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9 hours ago, Stan Pritchard said:

Half a packet of peanuts.

 

Only 40% a packet of peanuts beginning Saturday. 🤕

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Thyrsis asked me to pass this on the you guys and gals: 
 
 
Today is our last day with Alamy and I have just gone to the forum to say my goodbyes but I was gutted to see that our account has already been terminated sometime today even though it should have remained active until midnight tonight as far as I am concerned! 
 
Please can you pass on my best wishes to all those staying on the Good Ship Alamy? I will look in on the forum occasionally to see how you are all doing and will continue to read your blog as well.
 
Nice knowing you all,
 
xx Pam.  (Thyrsis)
 

 

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4 hours ago, zxzoomy said:

I read: "They call themselves lateros in Spanish or huishou ren in Mandarin; in English, they’re canners." 5 cents a can still?

 

I don't know, which probably shows I am comfortable financially. It also is because I very rarely buy the beverages that come in cans with a deposit and I put them in recycling.

 

Paulette

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In Oklahoma City, the trash was on the same bill as the water, a municipal service. I had a blue bin for recycling and used it religiously.

In Wichita, the trash services are private companies, not a part of the city services. You pick which one you want and contract with them. I don’t have recycling. There are several companies who service this neighborhood, and I see NO recycling bins anywhere I drive in the city. A shame. A canner would be out of luck, here. They would have to sort through nasty trash and garbage when people take their receptacles to the curb, and would probably make a mess doing so.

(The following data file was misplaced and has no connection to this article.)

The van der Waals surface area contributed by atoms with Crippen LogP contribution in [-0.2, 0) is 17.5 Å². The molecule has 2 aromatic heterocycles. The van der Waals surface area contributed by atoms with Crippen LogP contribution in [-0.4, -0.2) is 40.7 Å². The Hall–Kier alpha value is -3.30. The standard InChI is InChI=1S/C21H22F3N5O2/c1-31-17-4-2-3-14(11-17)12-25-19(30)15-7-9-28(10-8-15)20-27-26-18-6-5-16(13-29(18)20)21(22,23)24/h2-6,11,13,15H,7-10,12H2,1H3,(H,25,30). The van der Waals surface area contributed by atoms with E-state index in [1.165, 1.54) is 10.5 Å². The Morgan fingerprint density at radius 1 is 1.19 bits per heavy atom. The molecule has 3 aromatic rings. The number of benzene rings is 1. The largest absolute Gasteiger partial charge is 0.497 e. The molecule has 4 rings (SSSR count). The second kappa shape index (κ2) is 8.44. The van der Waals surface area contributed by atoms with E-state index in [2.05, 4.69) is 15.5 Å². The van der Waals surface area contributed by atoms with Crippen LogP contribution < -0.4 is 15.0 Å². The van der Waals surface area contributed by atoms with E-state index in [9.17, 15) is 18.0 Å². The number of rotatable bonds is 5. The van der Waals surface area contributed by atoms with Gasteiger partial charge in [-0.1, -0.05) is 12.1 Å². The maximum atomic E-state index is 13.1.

it’s possible there might be some large bins somewhere in a parking lot where one would have to drive to recycle, but I’ve personally not seen any. I did see a used clothing (maybe winter coats?) drop somewhere, though.

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1 hour ago, Ed Rooney said:
Thyrsis asked me to pass this on the you guys and gals: 
 
 
Today is our last day with Alamy and I have just gone to the forum to say my goodbyes but I was gutted to see that our account has already been terminated sometime today even though it should have remained active until midnight tonight as far as I am concerned! 
 
Please can you pass on my best wishes to all those staying on the Good Ship Alamy? I will look in on the forum occasionally to see how you are all doing and will continue to read your blog as well.
 
Nice knowing you all,
 
xx Pam.  (Thyrsis)
 

 

I’m going to miss her/them. Very nice posts. Bye, Pam!

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2 hours ago, John Mitchell said:

 

Here in Vancouver, where real estate prices are through the roof, some Chinese people collect cans and bottles to help pay off their mortgages. One lady even  drives her big SUV through the alley behind our place on recycling days inspecting the contents of the plastic bins. There are also more traditional "canners" similar to the one Edo photographed in NYC. I think it's a fairly universal phenomenon. There's a reason why the Chinese do so well financially wherever they go. You get ten cents each for wine bottles here, which is what contributors at a certain big microstock agency now receive. 😎

same when i lived in Toronto.  They were extremely well organised, plus wine bottles paid double that, and no 60% commission, maybe i should retrain.    

I used to feel bad for more down and out people who had no chance to compete actually.